“He dreamt of the dress,” Erin Tapahe said. “He didn’t really know what it was, so then he woke up and told his wife, and then his wife started making four dresses for the women in their community to dance in.”
As those dancers danced, the Ojibwe man’s daughter was healed.
Erin Tapahe found the historical connection impactful.
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“We are still finding, and using the healing powers of the jingle dress to bring hope and unity, and then also to bring prayers to — to people, and trying to heal them,” she said.
That connection, to the healing power of the jingle dress that started 100 years ago in the midst of another pandemic was something they wanted to be able to take to the rest of the country, and to the rest of the world.
The Jingle Dress Project begins
As the girls danced on the Salt Flats, Tapahe said everything came together.
“It just made everything . . . come together and made everything — the meaning of the dream and the meaning of everything that we were doing during COVID, it just like, brought everything together,” she said. “I just really felt like, you know . . . this project needs to happen.
When they finished dancing, Tapahe said there was a spiritual feeling that settled on each of them.
“So we had discussions on why and where we were going to take this project. Where we’re going to take it, where we’re going to dance, and I told them, I said you know a great thing we could do is for Native people, not only the people that are here today, but the people that were our ancestors, I said we should go to national and state parks. To make a statement. …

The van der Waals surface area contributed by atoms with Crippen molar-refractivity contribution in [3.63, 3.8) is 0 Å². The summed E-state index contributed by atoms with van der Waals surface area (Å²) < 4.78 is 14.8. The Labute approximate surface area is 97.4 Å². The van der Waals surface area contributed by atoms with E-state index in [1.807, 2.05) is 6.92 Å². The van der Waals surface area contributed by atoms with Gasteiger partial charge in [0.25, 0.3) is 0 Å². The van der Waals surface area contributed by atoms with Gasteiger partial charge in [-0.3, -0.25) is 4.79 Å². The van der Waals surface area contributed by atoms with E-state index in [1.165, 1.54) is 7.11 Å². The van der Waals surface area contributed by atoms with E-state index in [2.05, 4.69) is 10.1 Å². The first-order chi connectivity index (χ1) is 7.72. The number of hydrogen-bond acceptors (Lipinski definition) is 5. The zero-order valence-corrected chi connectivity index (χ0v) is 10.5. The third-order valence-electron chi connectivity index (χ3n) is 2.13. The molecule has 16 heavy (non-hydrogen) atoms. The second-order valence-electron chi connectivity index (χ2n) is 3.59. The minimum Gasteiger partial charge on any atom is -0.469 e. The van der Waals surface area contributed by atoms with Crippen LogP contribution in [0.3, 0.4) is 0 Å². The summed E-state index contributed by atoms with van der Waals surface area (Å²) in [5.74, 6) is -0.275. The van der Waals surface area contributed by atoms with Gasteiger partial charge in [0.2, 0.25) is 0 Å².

“Because back in when colonization started, those are the first lands that were taken, because they have the plush lands, they had places where water was and animals and food and stuff that they could do to survive.
“And so the Native people were pushed off of those lands first. So I felt like it would make a really huge statement not only to Native people, but non-Native people, to be able to be in these places, the beautiful places that people hold a high regard that we can go and be able to do our photoshoots and to heal the land and to dance there.
“And so that’s kind of where we started.”
So, the six of them, Eugene and his wife Sharon, as well as the four girls started on their journey to historic sites, sacred sites, landmarks, parks and memorials. They danced to heal the land — sometimes alone, sometimes with an audience. At every step of the Jingle Dress Project, Eugene Tapahe was there with his camera.
Connecting to their ancestors and the land
“I think whatever we were feeling in the location that we were at, like, if we were feeling connected to the land, thinking about our ancestors, thinking about our relatives, indigenous communities that have been displaced, or whatever — like, you could feel that through the photo. And so I think all four of us were, were in awe of how powerful the images looked,” Sunni Begay said.
Each of the girls said they couldn’t really pick a spot that meant the most to them, they had special experiences everywhere — Yosemite, Sequoia, Minnesota. According to Eugene Tapahe, as the Jingle Dress Project connected them with their ancestors and the land, it brought healing.
“I think for me, the biggest thing is is that they have learned to appreciate their culture and their traditions. This project has given them a great platform to talk about Native issues, other than just the healing power of the jingle dress, it’s been able to bring awareness to missing and murdered Indigenous women, it’s been bringing awareness to land reclamation for Native people and, and helps others recognize that we are still here.”
The photos, on display at jingledressproject.com and in a gallery, brought worldwide attention and invitations — to more places, not just in the United States, but around the world. They have another trip later this month.
“Our project is about healing, our project is about bringing hope and healing to people,” Eugene Tapahe said. “We’re not here for your entertainment, we’re here with a purpose.”